To buy, to hold or to sell? That is the question most people are thinking about.
Apple (Nasdaq AAPL) sailed, actually blew past most of Wall Street’s fourth quarter estimates. That makes a lot of analysts pretty happy but there are a bunch of them around that aren’t as excited.
These analysts caution that Apple may well be pretty close to the heights it can ever reach. While the iPhone and Mac are gathering good numbers the same hasn’t been the case with the iPad. IPad sales are not anywhere near where they used to be and longtime rivals Google and Samsung are no slouches either.
Even with Apple CEO Tim Cook’s supply chain expertise, the company still is unable to meet the huge demand for the much hyped iPhone 6 and iPhone 6 plus phones.
Though the scenario has been similar to what iPhone customers have experienced in the past with every iPhone release, this time around it has been worse. Some customers have waited for months and many have survived serpentine queues only to go empty-handed.
The concern has also been acknowledged by Apple’s CEO in the fourth quarter earnings report. Tim Cook acknowledged that looking at the data he did not believe that that they were on the same planet with respect to supply and demand.
The good part for Apple in spite of all these delays is that the iPhone 6 and 6 plus still shows strong, sustained demand.
So why do some analysts feel that Apple may be at its peak?
Apple is a dominant force, globally. In the segments in which Apple operates, its products are amongst the market leaders and is also highly profitable. But then, the future may be very different from what it is today.
Cut throat competition exists in the high tech industry that Apple operates in. The life cycles for its flagships products are exceedingly short. Out of its two most important product lines – the iPhone and the iPad, the decline of iPad sales ably justify that fact. In a couple of years, the products that Apple currently roles out will be obsolete. The industry landscape will also be significantly different during that time.
The rate of technological obsolescence is at an all-time high. Going forward it will only get shorter. Entirely new products will replace the ones that are currently existing. Since barriers of entry are low, there will a plethora of new companies vying for space. Hyper competition will bring products to the market that will possess great quality at lower than lowest prices. Even Nostradamus with all his ability would be at sea, predicting who would be dominant or which products would be ruling the roost.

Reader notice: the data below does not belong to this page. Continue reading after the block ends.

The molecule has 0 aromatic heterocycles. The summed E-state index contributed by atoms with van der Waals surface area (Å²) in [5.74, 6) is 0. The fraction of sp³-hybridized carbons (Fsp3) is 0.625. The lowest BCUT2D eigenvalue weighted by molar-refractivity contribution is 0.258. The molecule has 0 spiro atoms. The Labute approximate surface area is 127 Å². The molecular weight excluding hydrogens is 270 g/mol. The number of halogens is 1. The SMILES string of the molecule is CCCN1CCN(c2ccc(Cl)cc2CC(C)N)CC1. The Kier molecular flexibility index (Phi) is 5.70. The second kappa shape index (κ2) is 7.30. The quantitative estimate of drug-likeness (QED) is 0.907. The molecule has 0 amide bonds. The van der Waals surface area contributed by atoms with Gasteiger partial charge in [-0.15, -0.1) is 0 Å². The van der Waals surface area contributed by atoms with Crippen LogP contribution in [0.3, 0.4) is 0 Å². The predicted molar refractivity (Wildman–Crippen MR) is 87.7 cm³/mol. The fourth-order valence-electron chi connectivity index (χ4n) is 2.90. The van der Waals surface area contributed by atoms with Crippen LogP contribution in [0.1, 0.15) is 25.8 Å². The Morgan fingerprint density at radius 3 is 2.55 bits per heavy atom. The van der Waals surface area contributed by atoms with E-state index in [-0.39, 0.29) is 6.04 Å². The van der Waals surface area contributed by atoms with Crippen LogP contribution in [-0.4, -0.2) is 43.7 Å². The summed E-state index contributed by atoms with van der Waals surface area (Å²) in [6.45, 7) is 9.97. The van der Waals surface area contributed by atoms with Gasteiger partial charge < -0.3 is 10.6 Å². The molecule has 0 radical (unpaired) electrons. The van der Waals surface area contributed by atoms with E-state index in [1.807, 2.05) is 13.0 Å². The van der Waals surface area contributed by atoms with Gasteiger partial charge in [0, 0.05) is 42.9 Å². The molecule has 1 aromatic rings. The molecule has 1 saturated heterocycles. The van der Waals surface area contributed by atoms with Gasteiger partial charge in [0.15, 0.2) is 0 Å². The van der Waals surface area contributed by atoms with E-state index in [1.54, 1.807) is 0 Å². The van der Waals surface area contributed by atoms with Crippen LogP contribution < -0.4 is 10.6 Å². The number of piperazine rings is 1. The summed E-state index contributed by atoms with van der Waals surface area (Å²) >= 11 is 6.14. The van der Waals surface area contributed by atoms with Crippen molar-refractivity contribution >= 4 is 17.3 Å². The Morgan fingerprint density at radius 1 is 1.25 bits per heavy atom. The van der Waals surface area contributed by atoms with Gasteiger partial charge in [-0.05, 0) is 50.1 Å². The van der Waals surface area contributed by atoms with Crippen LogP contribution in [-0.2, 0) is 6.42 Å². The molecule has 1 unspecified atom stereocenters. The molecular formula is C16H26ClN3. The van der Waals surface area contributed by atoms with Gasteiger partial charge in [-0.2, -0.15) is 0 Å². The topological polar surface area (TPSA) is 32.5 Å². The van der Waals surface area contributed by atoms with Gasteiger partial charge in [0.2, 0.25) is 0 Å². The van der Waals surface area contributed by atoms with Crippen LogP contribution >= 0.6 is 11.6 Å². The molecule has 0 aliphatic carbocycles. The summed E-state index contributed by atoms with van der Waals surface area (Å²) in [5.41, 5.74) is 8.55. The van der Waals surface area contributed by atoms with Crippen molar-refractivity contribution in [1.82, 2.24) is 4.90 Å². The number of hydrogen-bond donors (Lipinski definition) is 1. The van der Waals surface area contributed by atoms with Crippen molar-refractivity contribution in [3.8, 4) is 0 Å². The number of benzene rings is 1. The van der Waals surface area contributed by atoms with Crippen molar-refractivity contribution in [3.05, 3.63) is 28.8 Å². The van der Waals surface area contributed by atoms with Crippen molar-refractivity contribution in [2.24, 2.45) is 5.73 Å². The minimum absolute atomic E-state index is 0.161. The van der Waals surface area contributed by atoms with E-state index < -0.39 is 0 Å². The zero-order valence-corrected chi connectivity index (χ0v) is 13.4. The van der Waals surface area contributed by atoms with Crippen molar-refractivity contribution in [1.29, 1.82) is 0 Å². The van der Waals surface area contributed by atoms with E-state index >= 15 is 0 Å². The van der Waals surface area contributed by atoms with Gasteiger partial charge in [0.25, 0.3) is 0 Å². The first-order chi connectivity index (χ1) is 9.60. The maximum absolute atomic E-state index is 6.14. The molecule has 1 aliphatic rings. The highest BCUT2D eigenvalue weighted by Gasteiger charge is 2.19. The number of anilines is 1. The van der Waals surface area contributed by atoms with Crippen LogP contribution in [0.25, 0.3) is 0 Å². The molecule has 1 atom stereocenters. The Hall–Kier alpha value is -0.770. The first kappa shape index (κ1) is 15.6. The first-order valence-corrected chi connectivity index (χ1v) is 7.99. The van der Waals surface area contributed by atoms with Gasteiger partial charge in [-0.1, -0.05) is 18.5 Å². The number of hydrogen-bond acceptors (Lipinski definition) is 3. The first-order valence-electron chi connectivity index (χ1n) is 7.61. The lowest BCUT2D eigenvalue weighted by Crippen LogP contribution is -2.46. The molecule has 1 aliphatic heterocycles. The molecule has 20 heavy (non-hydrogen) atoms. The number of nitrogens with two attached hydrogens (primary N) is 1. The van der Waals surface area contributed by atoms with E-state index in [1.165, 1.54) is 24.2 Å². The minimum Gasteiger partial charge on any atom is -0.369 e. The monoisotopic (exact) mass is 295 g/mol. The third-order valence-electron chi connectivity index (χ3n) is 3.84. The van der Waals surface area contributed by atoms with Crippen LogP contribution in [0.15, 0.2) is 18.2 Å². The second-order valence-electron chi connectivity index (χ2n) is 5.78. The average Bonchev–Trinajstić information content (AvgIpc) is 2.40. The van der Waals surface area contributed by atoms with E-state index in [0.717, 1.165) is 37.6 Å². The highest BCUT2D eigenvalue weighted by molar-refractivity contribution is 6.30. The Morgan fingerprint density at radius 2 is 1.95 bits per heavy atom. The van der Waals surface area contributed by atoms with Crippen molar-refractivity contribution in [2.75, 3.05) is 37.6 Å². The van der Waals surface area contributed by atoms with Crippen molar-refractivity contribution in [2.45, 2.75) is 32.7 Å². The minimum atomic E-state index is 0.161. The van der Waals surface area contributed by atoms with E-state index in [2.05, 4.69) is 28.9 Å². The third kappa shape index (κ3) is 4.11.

For all we can fathom, Apple may scale even greater heights. It may also become more valuable than it is now. Or on the other hand, Apple may not be the uber cool brand, whose products people take pride in possessing. They may no longer have the dominance that they command now. If profitability hits, the stock may soon lose its sheen and become worthless.
Remember what happened to the likes of Palm, Motorola, Nokia and Blackberry. These once loved, highly revered companies have had a rough and sad fall. All of these giants went from being the darling of many, even global dominance to their nadir in just a couple of years. No one but their shareholders know better.
There is only one thing that we all can be certain about, the Apple of tomorrow is not going to be the one we see today. The circumstances will be different and if Apple is to survive it would need to become different too. Fundamentally different at that.
Investors at Apple simply cannot assume that the current line of products will stay dominant or profitable. While Apple has a history of introducing innovative products and completely new lines of business such as Apple TV or the iWatch, whether they will succeed or be as profitable is something that no one can predict.
Apple has been doing well lately. Its current market cap at around $700 billion is far-far away from its competitors Microsoft ($394 billion) and Google at $367 billion.
Over the last three years, Apple has proved many a sceptic wrong. Tim Cook has more than doubled its stock price. Something truly remarkable since many doubted whether Cook had the leadership abilities that Jobs possessed.
Whether this trend will continue is anyone’s guess but if the iWatch were to have the same degree of success as the iPhone then there might not be much keeping Apple from breaching the Trillion dollar mark.
For all the analysts trying to figure out which route to go, the folks at Cupertino may well be way ahead of the game.